Most federal, state, and municipal laws do not currently regulate us as a utility. As a result, we are not subject to the various regulatory requirements applicable to U.S. utilities. However, federal, state, local or other applicable regulations could place significant restrictions on our ability to operate our business and execute our business plan by prohibiting or otherwise restricting our sale of electricity. These regulatory requirements could include restricting our sale of electricity, as well as regulating the price of our solar service offerings. For example, the New York Public Service Commission and the Illinois Power Agency have issued orders requiring registration of distributed energy providers in certain ways similar to energy service companies, which increases the regulatory compliance burden for us in such states. If we become subject to the same regulatory authorities as utilities in other states or if new regulatory bodies are established to oversee our business, our operating costs could materially increase and we may not be able to execute on our business plans.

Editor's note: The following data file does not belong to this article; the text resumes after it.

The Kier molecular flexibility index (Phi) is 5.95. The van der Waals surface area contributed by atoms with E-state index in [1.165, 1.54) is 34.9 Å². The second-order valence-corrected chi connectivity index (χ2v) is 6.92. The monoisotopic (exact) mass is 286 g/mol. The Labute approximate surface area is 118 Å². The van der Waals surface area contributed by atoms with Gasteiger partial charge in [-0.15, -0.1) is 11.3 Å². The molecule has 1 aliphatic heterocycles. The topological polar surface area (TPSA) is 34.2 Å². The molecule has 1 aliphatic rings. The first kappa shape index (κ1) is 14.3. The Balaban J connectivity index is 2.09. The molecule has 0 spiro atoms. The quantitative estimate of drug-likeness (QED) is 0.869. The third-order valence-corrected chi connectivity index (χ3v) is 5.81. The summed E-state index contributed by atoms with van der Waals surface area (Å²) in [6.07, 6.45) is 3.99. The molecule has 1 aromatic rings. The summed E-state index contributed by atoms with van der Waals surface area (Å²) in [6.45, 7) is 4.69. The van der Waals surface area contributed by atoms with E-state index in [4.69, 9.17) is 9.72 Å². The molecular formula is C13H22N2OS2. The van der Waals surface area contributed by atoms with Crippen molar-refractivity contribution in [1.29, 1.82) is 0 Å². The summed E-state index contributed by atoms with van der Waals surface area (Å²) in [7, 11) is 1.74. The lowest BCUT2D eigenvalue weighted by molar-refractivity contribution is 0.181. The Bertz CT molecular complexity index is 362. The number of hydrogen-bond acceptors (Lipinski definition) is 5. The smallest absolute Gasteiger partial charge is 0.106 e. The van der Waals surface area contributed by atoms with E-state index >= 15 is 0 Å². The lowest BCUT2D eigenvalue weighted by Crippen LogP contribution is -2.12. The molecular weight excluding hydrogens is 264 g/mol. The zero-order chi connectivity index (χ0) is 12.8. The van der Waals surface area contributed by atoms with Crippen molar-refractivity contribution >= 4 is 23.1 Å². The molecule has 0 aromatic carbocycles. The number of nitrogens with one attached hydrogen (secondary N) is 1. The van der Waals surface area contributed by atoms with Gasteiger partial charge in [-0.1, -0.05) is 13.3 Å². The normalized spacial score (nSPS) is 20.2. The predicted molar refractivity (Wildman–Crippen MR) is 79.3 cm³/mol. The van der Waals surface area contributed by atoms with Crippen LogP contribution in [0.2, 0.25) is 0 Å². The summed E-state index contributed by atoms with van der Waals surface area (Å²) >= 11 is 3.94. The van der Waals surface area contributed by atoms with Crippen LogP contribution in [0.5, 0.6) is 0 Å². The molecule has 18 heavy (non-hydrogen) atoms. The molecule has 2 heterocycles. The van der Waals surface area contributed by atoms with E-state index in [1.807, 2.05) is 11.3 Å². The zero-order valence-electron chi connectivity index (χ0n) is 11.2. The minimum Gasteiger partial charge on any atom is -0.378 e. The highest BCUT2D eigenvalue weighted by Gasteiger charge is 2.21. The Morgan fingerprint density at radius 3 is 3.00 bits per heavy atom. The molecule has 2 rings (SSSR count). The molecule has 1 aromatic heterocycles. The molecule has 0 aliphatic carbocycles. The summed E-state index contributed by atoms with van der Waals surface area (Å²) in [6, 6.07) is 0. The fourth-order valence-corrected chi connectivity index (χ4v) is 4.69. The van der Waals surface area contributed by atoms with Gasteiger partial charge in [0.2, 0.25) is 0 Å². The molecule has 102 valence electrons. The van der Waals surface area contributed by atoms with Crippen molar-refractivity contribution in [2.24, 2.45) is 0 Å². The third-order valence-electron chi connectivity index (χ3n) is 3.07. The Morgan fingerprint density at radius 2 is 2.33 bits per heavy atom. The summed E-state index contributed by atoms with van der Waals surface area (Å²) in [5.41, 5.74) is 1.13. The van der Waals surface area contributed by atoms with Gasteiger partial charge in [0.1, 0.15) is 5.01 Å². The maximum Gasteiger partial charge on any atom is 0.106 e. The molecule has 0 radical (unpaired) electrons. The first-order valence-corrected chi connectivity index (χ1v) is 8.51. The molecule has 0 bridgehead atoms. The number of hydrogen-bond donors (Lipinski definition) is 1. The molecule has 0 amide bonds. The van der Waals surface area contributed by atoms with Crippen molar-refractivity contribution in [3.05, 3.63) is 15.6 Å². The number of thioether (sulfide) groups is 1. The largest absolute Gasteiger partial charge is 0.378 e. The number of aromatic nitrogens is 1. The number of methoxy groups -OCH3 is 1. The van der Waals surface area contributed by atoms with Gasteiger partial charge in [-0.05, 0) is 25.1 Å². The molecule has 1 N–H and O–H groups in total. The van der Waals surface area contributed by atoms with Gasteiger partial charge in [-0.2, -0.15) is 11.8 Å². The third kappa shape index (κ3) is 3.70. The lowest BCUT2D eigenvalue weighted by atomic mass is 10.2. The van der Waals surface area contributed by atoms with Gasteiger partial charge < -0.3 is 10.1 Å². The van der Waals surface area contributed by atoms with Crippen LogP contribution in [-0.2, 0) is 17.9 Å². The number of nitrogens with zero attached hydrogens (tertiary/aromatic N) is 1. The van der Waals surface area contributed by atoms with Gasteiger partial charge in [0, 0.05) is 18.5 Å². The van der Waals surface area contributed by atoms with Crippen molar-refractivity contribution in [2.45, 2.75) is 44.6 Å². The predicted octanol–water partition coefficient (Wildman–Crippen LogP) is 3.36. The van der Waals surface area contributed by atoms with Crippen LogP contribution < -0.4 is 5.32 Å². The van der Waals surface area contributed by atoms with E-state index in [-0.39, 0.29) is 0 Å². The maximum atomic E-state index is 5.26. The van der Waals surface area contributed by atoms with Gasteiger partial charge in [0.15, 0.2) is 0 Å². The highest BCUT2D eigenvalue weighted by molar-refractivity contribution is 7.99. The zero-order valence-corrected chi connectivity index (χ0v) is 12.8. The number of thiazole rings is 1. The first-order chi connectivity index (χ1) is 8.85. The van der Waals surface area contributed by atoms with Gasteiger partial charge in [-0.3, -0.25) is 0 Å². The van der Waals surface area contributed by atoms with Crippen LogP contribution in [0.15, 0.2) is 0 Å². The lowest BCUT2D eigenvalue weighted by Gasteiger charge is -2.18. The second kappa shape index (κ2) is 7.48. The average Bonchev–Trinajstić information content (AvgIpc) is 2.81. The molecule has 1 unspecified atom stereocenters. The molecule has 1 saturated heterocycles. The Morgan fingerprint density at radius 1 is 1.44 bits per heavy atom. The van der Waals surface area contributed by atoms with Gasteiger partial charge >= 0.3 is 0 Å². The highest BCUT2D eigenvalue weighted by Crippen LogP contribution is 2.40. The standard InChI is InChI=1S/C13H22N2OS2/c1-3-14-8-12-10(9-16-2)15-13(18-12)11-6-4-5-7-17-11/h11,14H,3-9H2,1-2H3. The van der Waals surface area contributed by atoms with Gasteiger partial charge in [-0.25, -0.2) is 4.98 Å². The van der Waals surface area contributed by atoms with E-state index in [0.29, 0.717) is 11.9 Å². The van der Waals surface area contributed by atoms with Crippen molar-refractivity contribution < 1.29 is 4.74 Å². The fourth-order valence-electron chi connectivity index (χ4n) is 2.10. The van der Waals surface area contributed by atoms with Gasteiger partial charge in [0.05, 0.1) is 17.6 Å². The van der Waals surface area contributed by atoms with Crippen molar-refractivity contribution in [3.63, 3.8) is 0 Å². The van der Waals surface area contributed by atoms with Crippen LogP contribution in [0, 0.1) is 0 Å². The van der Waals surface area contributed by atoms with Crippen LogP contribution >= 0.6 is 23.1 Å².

Our business depends in part on the regulatory treatment of third-party-owned solar energy systems.

Our Customer Agreements are third-party ownership arrangements. Sales of electricity by third parties face regulatory challenges in some states and jurisdictions. These challenges pertain to issues such as whether third-party-owned systems qualify for the same rebates, tax exemptions or other non-tax incentives available for homeowner-owned solar energy systems, whether third-party-owned systems are eligible at all for these incentives, whether our Customer Agreements are properly characterized as leases or PPAs, and whether third-party-owned systems are eligible for net metering and the associated significant cost savings. In 2021, South Carolina enacted legislation providing a solar property tax exemption. Texas and Connecticut clarified through legislation that third-party-owned residential solar systems would be treated the same as customer-owned systems, and would qualify for the existing residential solar property tax exemption. Adverse regulatory treatment of third-party ownership arrangements could reduce demand for our solar service offerings, adversely impact our access to capital and cause us to increase the price we charge customers for energy.